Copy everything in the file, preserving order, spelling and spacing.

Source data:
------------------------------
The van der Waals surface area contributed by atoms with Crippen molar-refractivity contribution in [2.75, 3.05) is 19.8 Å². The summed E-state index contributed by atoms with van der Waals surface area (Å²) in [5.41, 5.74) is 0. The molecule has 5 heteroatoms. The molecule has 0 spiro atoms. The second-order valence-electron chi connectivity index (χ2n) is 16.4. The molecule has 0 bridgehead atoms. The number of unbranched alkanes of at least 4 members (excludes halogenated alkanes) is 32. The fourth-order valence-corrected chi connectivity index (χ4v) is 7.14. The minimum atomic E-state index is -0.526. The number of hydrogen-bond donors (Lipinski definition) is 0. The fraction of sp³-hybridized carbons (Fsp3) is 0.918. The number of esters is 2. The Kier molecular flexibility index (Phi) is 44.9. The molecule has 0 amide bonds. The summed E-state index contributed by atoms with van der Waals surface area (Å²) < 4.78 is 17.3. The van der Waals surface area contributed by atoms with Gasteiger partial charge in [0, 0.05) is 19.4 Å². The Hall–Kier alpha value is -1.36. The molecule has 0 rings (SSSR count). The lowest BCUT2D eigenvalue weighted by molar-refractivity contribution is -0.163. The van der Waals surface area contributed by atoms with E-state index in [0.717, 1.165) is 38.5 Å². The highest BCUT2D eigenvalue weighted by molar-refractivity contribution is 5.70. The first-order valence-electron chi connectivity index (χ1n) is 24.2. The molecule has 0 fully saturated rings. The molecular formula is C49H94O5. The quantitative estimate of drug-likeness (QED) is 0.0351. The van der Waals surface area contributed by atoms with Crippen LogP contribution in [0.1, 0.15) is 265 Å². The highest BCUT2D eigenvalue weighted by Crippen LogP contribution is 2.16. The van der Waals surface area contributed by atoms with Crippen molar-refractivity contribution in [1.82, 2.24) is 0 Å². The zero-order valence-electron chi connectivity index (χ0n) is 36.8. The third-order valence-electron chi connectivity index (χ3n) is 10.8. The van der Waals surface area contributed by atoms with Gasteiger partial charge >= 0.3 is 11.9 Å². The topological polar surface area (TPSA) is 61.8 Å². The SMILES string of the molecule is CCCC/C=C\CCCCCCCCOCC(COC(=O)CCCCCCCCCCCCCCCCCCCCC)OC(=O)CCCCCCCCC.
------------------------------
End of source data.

The van der Waals surface area contributed by atoms with Crippen molar-refractivity contribution in [2.75, 3.05) is 19.8 Å². The summed E-state index contributed by atoms with van der Waals surface area (Å²) in [5.41, 5.74) is 0. The molecule has 5 heteroatoms. The molecule has 0 spiro atoms. The second-order valence-electron chi connectivity index (χ2n) is 16.4. The molecule has 0 bridgehead atoms. The number of unbranched alkanes of at least 4 members (excludes halogenated alkanes) is 32. The fourth-order valence-corrected chi connectivity index (χ4v) is 7.14. The minimum atomic E-state index is -0.526. The number of hydrogen-bond donors (Lipinski definition) is 0. The fraction of sp³-hybridized carbons (Fsp3) is 0.918. The number of esters is 2. The Kier molecular flexibility index (Phi) is 44.9. The molecule has 0 amide bonds. The summed E-state index contributed by atoms with van der Waals surface area (Å²) < 4.78 is 17.3. The van der Waals surface area contributed by atoms with Gasteiger partial charge in [0, 0.05) is 19.4 Å². The Hall–Kier alpha value is -1.36. The molecule has 0 rings (SSSR count). The lowest BCUT2D eigenvalue weighted by molar-refractivity contribution is -0.163. The van der Waals surface area contributed by atoms with E-state index in [0.717, 1.165) is 38.5 Å². The highest BCUT2D eigenvalue weighted by molar-refractivity contribution is 5.70. The first-order valence-electron chi connectivity index (χ1n) is 24.2. The molecule has 0 fully saturated rings. The molecular formula is C49H94O5. The quantitative estimate of drug-likeness (QED) is 0.0351. The van der Waals surface area contributed by atoms with Crippen LogP contribution in [0.1, 0.15) is 265 Å². The highest BCUT2D eigenvalue weighted by Crippen LogP contribution is 2.16. The van der Waals surface area contributed by atoms with Crippen molar-refractivity contribution in [1.82, 2.24) is 0 Å². The zero-order valence-electron chi connectivity index (χ0n) is 36.8. The third-order valence-electron chi connectivity index (χ3n) is 10.8. The van der Waals surface area contributed by atoms with Gasteiger partial charge >= 0.3 is 11.9 Å². The topological polar surface area (TPSA) is 61.8 Å². The SMILES string of the molecule is CCCC/C=C\CCCCCCCCOCC(COC(=O)CCCCCCCCCCCCCCCCCCCCC)OC(=O)CCCCCCCCC.